Whitney Houston: Lessons for our Healing

By Ke’Ana Lampkins

Anyone who knows me knows that I am a die-hard Whitney Houston fan. Growing up my mom had four major artists that she loved: Whitney Houston, Michael Jackson, Tracy Chapman, and Bob Marley. But Whitney was always my number one favorite. Her voice can make you feel a range of emotions you didn’t even know why you’re feeling. After my mom died, Whitney’s song, My Love Is Your Love, always makes me think of her and reminds me of happy memories from when I was a child. On my wedding day, I walked down the aisle to I Believe in You and Me because it was the only song that described the love I had for my husband. Her death hit me so hard because it was something that my mom and I shared, but also because I just loved everything about Whitney– her attitude, her voice, and her outlook on life.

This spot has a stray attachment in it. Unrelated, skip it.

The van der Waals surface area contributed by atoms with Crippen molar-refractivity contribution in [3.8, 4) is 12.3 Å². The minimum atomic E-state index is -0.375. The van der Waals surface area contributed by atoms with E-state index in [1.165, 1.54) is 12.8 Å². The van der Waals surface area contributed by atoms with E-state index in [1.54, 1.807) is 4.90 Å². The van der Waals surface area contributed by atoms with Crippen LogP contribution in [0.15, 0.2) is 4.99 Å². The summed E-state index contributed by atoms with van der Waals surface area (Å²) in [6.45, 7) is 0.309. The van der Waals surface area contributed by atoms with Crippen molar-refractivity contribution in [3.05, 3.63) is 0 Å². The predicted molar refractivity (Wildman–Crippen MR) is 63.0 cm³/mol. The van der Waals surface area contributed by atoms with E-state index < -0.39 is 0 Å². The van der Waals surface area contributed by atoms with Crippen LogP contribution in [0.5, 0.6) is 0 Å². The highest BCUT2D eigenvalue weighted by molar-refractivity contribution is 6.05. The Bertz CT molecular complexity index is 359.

On February 11, 2012, we lost an icon, a legend, and one of the greatest entertainers our world has ever known. Though her official cause of death was coronary artery disease, cocaine use was listed as a contributing factor. Recently, I was able to watch the documentary of her life, Whitney by Kevin Macdonald. I was astounded and taken aback learning of the adverse childhood and adolescent experiences she endured as a child and young adult. It was also enlightening to see what she had to navigate as a young adult through her life experiences, psychosocial development, and superstardom at a young age. While I won’t regurgitate everything I learned from the film (you should definitely check it out on Hulu, though!), I think it’s important to explore how trauma can adversely impact someone’s life and the importance of seeking help. 

Whitney and her brother were molested by a close family member when they were children. Unfortunately, 95% of children are molested by someone that they know and 50% of that are family members. She never told her mother out of fear of what her mom would do to this family member.